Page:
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Brain Cogn. 1993 Jul;22(2):199-212.

On spatial frequencies and cerebral hemispheres: some remarks from the electrophysiological and neuropsychological points of view.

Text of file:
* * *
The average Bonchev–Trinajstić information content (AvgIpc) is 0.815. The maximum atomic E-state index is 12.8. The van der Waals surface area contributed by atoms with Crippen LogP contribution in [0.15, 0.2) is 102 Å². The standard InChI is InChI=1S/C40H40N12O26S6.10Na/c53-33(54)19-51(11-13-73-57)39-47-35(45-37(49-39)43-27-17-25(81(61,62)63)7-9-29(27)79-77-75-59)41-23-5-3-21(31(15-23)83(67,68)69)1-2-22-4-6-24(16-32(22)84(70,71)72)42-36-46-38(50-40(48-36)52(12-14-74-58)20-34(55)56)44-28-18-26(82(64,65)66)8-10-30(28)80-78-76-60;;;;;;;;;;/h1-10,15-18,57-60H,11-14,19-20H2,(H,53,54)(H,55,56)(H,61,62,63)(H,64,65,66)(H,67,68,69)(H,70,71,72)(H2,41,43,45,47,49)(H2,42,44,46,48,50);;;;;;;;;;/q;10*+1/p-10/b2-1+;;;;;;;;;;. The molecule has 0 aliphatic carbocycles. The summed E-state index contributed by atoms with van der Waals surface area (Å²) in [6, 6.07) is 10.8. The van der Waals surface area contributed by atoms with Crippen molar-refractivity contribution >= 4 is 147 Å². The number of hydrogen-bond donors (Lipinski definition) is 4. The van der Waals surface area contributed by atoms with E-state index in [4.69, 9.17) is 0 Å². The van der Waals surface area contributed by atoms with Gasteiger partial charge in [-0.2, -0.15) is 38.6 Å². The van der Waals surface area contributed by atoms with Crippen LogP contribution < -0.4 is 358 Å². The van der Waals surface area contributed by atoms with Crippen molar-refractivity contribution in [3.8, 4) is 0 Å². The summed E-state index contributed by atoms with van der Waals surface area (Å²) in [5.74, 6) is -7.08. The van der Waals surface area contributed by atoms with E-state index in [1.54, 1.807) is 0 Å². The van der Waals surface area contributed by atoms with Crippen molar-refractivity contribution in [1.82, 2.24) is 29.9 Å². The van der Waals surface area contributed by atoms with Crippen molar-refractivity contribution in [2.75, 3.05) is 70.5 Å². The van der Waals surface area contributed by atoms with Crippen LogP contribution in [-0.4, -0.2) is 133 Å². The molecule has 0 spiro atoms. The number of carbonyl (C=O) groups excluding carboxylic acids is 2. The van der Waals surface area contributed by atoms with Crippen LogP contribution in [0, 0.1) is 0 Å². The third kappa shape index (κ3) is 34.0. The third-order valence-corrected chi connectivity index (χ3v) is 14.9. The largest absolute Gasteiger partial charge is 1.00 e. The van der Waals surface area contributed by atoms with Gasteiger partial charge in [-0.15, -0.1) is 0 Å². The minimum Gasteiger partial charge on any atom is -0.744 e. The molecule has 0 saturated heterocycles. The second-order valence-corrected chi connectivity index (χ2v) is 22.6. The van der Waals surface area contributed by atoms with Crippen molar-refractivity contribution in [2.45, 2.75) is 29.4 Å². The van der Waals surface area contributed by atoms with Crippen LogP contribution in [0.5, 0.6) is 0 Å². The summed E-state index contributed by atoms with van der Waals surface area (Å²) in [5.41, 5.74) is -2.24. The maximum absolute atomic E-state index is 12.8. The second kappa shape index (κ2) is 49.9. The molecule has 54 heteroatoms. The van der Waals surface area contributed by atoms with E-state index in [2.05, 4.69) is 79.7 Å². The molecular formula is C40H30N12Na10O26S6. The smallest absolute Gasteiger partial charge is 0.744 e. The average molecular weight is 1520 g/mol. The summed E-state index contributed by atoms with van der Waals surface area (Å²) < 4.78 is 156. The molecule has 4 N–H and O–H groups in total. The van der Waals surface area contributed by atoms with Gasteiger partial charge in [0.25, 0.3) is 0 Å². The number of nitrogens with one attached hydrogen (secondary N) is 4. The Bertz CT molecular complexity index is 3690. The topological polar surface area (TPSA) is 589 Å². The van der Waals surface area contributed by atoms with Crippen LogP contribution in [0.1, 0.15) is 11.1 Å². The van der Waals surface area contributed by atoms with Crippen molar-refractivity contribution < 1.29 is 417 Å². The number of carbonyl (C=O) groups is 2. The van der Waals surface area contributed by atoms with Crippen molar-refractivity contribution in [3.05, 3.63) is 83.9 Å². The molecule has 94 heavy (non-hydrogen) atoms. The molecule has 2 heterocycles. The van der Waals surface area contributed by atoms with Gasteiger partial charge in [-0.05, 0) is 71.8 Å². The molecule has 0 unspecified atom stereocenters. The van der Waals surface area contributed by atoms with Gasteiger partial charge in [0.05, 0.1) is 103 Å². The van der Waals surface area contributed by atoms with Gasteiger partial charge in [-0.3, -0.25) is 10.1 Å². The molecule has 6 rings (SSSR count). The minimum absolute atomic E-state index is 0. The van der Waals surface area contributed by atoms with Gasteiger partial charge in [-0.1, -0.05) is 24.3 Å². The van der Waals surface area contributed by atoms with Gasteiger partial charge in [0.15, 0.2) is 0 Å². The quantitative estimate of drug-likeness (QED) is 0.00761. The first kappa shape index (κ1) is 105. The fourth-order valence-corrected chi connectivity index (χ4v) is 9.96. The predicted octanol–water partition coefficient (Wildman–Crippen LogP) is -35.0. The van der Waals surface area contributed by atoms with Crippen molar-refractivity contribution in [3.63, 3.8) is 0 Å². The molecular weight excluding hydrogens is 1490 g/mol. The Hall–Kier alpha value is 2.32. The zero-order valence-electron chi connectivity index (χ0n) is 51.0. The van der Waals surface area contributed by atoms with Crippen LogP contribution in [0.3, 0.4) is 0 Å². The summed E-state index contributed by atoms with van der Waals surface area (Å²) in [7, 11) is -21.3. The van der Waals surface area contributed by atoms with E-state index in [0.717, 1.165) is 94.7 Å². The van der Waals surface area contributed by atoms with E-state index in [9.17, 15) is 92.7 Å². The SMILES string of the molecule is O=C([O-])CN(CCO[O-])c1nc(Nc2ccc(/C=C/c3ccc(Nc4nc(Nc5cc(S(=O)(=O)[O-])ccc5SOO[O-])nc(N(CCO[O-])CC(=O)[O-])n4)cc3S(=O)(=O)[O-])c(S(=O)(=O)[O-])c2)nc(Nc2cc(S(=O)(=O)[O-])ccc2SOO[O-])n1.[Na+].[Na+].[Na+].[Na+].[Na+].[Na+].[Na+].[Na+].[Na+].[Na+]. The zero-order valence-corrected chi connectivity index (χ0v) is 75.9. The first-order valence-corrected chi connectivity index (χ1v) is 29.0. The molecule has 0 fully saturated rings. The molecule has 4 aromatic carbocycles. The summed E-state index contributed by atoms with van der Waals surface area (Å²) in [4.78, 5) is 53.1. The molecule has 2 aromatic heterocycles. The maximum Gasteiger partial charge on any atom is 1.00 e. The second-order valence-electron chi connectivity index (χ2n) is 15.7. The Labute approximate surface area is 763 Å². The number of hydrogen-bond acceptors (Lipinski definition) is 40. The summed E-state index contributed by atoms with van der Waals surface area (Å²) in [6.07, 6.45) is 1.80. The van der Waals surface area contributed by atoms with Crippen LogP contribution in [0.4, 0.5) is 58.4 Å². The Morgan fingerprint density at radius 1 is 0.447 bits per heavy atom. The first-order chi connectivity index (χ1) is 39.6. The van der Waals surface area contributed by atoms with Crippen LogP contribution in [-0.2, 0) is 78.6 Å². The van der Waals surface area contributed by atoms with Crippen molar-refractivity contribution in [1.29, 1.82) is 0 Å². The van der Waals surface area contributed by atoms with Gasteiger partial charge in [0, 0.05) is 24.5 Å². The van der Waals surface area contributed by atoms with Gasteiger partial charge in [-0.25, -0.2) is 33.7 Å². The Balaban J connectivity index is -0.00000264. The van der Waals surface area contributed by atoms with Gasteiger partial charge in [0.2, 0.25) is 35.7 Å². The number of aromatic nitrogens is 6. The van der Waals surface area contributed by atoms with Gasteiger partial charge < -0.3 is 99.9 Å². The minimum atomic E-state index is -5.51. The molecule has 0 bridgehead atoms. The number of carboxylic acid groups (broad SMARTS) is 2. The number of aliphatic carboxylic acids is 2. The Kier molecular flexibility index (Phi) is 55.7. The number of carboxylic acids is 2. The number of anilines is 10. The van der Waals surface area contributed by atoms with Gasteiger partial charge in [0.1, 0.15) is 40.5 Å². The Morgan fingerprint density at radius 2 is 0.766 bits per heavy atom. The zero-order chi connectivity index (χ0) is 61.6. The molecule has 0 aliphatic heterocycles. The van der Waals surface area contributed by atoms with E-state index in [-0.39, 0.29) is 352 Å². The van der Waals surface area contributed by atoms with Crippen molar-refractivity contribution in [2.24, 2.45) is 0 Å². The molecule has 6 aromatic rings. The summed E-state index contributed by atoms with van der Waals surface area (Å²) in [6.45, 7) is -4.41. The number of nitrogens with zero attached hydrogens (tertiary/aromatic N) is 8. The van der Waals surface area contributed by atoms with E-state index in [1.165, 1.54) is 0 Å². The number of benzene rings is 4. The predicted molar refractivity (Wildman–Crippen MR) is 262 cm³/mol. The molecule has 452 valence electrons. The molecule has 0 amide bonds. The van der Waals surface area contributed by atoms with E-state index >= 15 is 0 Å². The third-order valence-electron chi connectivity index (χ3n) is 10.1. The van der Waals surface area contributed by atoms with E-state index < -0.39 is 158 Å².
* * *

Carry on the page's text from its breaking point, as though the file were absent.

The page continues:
The spatial frequency hypothesis on hemispheric specialization gave rise to contradictory experimental results, commented on in Brain and Cognition by Christman (1989) and Peterzell (1991). The question is discussed through a review of the electrophysiological and neuropsychological research on hemispheric asymmetry of spatial frequency processing. The general hypothesis of the hemispheric specialization for this basic visual information appears to be supported by recent works on evoked potentials by gratings and checkerboards. However, an interaction between the cerebral hemisphere, spatial frequency, and temporal frequency was found more than a sharp dichotomy between low (right hemisphere) and high spatial frequencies (left hemisphere), as indeed it was proposed by the spatial frequency hypothesis. Other relevant physical parameters in generating the hemispheric asymmetry were found to be the contrast and the visual field size. The neuropsychological research on brain-injured patients has given some further evidence of the hemispheric asymmetry in spatial frequency processing. In conclusion, it is argued that the major merit of the spatial frequency hypothesis was in the attempt to investigate the hemispheric specialization of lower and higher levels of visual information processing from the perspective of a unified computational conception of visual perception.

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